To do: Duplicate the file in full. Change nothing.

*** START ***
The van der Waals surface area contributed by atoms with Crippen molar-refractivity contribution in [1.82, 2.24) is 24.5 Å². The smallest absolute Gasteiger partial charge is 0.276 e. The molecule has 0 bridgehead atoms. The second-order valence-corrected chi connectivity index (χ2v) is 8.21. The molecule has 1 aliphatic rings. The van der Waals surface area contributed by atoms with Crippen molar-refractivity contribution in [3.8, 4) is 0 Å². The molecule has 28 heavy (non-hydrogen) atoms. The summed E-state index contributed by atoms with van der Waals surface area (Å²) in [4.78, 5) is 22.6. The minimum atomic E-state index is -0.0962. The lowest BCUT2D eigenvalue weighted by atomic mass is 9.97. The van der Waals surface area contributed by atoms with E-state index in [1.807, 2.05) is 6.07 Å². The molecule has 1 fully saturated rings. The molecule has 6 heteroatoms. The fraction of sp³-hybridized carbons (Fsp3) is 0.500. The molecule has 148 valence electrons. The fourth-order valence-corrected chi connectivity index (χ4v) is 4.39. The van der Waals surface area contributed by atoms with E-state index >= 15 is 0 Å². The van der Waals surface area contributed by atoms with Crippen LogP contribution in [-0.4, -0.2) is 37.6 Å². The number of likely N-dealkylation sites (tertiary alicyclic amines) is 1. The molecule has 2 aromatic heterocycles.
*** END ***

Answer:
The van der Waals surface area contributed by atoms with Crippen molar-refractivity contribution in [1.82, 2.24) is 24.5 Å². The smallest absolute Gasteiger partial charge is 0.276 e. The molecule has 0 bridgehead atoms. The second-order valence-corrected chi connectivity index (χ2v) is 8.21. The molecule has 1 aliphatic rings. The van der Waals surface area contributed by atoms with Crippen molar-refractivity contribution in [3.8, 4) is 0 Å². The molecule has 28 heavy (non-hydrogen) atoms. The summed E-state index contributed by atoms with van der Waals surface area (Å²) in [4.78, 5) is 22.6. The minimum atomic E-state index is -0.0962. The lowest BCUT2D eigenvalue weighted by atomic mass is 9.97. The van der Waals surface area contributed by atoms with E-state index in [1.807, 2.05) is 6.07 Å². The molecule has 1 fully saturated rings. The molecule has 6 heteroatoms. The fraction of sp³-hybridized carbons (Fsp3) is 0.500. The molecule has 148 valence electrons. The fourth-order valence-corrected chi connectivity index (χ4v) is 4.39. The van der Waals surface area contributed by atoms with E-state index >= 15 is 0 Å². The van der Waals surface area contributed by atoms with Crippen LogP contribution in [-0.4, -0.2) is 37.6 Å². The number of likely N-dealkylation sites (tertiary alicyclic amines) is 1. The molecule has 2 aromatic heterocycles.